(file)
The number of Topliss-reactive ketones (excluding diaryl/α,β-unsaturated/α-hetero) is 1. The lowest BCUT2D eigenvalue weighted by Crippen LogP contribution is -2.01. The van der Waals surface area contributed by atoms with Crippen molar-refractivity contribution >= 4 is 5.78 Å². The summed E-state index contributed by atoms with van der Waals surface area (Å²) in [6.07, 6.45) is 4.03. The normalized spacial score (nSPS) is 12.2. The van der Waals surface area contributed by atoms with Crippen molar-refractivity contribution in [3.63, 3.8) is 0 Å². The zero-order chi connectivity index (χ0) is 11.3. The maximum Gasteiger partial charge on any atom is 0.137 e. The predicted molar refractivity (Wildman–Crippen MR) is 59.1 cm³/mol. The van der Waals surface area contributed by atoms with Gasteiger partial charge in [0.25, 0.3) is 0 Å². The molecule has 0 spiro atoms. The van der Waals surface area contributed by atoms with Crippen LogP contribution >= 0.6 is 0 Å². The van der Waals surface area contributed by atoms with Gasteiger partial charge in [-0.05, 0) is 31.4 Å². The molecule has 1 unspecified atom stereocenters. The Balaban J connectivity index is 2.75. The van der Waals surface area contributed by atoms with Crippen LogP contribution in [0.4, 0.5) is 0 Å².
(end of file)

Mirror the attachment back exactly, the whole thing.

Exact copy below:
The number of Topliss-reactive ketones (excluding diaryl/α,β-unsaturated/α-hetero) is 1. The lowest BCUT2D eigenvalue weighted by Crippen LogP contribution is -2.01. The van der Waals surface area contributed by atoms with Crippen molar-refractivity contribution >= 4 is 5.78 Å². The summed E-state index contributed by atoms with van der Waals surface area (Å²) in [6.07, 6.45) is 4.03. The normalized spacial score (nSPS) is 12.2. The van der Waals surface area contributed by atoms with Crippen molar-refractivity contribution in [3.63, 3.8) is 0 Å². The zero-order chi connectivity index (χ0) is 11.3. The maximum Gasteiger partial charge on any atom is 0.137 e. The predicted molar refractivity (Wildman–Crippen MR) is 59.1 cm³/mol. The van der Waals surface area contributed by atoms with Gasteiger partial charge in [0.25, 0.3) is 0 Å². The molecule has 0 spiro atoms. The van der Waals surface area contributed by atoms with Crippen LogP contribution >= 0.6 is 0 Å². The van der Waals surface area contributed by atoms with Gasteiger partial charge in [-0.05, 0) is 31.4 Å². The molecule has 1 unspecified atom stereocenters. The Balaban J connectivity index is 2.75. The van der Waals surface area contributed by atoms with Crippen LogP contribution in [0.4, 0.5) is 0 Å².